Thursday , Sep , 01 , 2005 C.Y. Ellis

Fast Breaking it Down

By Paul Benedict

I’ve been singing the praise of Earl Watson for quite some time with the intention of applauding whichever team signed him this summer. Now with word coming in that Denver has agreed in principle to sign the point guard to a 5 year, $29.3 million deal, I really have to evaluate whether this was as good a signing as I hoped for. It’s not necessarily the money I’m concerned about, it’s the role Watson is going to have in Denver. At a mere 6’1″, Kiki Vandeweghe couldn’t have possibly been expecting Watson to shoulder heavy minutes in the backcourt alongside 6’2″ Andre Miller and 5’5″ Earl Boykins, so apparently that’s why he decided to bring back both DerMarr Johnson and Greg Buckner on one-year deals as well. Didn’t the Nuggets also just draft Julius Hodge and re-sign Voshon Lenard? So there’s essentially 7 guys filling 96 minutes of work in Denver’s backcourt? Yes, I know they can play 3 of these guys at once, but it’s not like Denver is hurting at the 3 with ‘Melo playing 35-40 minutes and Najera and Kleiza capably backing him up. It never hurts to have too much depth, especially with a team that has battled injuries as much as anyone over the last two seasons, but was Watson really worth their full mid-level? Yes. Kiki isn’t worried about how the minutes are going to be split up during the regular season, he knows he has a Playoff team on his hands. With Watson, Denver has not only a significant defensive upgrade over Andre Miller and Earl Boykins, but one of the best on-the-ball defending point guards in the league. Take a look at the West– San Antonio, Phoenix, and Sacramento, arguably the top 3 teams in the Conference right now, all have point guards capable of lighting up Denver’s backcourt. Now with Watson on board, the Nuggets match up far better against these teams. I was originally a fan of the Sprewell addition, but in the long run I’m not sure how much of an upgrade he was over what Denver already had. Watson will clearly benefit this team when it needs him the most, in the Playoffs.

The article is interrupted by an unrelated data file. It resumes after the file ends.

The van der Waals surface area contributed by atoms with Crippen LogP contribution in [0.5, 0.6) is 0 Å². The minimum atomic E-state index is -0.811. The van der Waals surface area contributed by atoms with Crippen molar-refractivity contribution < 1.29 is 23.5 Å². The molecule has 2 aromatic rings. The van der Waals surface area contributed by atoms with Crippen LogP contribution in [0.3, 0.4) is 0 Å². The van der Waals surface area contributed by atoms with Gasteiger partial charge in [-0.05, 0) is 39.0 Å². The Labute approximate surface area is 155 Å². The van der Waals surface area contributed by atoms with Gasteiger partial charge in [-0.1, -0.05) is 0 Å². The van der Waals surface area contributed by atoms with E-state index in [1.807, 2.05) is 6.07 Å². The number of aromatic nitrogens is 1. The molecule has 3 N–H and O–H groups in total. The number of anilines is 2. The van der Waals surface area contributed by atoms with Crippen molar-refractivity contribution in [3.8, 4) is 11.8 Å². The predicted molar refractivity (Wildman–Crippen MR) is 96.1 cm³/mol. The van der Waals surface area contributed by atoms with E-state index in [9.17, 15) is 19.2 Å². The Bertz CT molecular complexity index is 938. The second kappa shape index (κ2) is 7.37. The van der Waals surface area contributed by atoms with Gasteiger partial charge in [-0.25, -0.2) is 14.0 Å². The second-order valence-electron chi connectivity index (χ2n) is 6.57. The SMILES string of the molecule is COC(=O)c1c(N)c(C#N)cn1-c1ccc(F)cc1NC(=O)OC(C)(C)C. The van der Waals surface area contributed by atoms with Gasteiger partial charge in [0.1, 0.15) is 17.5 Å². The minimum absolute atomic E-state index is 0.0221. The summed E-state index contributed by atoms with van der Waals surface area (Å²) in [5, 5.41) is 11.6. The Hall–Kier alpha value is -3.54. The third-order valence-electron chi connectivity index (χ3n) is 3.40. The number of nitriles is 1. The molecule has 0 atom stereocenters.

Fast Breaking it Down

–Let’s just say the day started off well for me when I woke up to news that two of my notoriously favorite under-the-radar guys, Earl Watson and Devin Brown, had finally been scooped up after what seemed like a long wait. Brown has reportedly signed a 2-year offer sheet with Utah which San Antonio is unlikely to match since picking up Nick Van Exel and Michael Finley. I’m guessing teams assumed San Antonio would match any offer for Brown this summer until they picked up Finley thus leaving him with essentially no role on the club.
Kudos to Kevin O’Connor and Utah for recognizing this and pouncing all over Brown before any other team had a real chance to. Don’t underestimate this signing. Brown should be able to come in and beat out Gordon Giricek for the starting 2 guard spot, thus giving Utah a formidable defensive trio alongide Deron Williams and another underrated signing, Milt Palacio, in the backcourt. The Jazz were a team that got KILLED last season largely because their guards were slow and unable to keep up with the fast paced teams (check out their 2-18 record against the league’s top 8 scoring teams). Williams, Brown, and Palacio should allow them to not get completely run off the floor against teams that dictate the tempo against them.

–While we’re on the subject, allow me to briefly discuss some still enticing free agents that are likely to switch locations and where I’d like to see them end up.

Gary Payton to Seattle – This is where his Hall of Fame career started, this is where it should end. I know he wants a ring, but there’s no elite team outside of Phoenix that really needs him. Seattle needs him more and it would be a fitting end to a career that deserves to go out with a bang.
Jannero Pargo to Cleveland – It’s highly unlikely that Damon Jones ends up in Cleveland now that Michael Finley has spurned Miami for San Antonio. So why not take the next best thing? He’s probably not good enough to play crunch time minutes, but he can flat out light it up from outside and Cleveland still needs a point guard that can stroke it.
Jerome Williams to Houston – How can you just let the JYD retire?! I understand Williams doesn’t want to leave NYC and he’s got a ton of stuff going on in the community as well as a potential broadcasting career on the horizon, but he’s still capable of helping out a team. Houston is going to get hammered on the boards against the bigger teams out West and is still thin upfront behind Yao and Swift. Why don’t they use their Georgetown connection (Ewing and Mutumbo) to bring in a guy that can add some toughness to their frontline?
Lee Nailon to the Clippers – If the Clips are serious about making a Playoff run, they better fill out their roster quick. They don’t exactly have the most durable lineup and just can’t rely on Quinton Ross and Zeljko Rebraca to hold the fort steady while the starters are resting. Nailon is a reliable scorer off the bench who can play either of the forward positions and probably won’t cost them too much.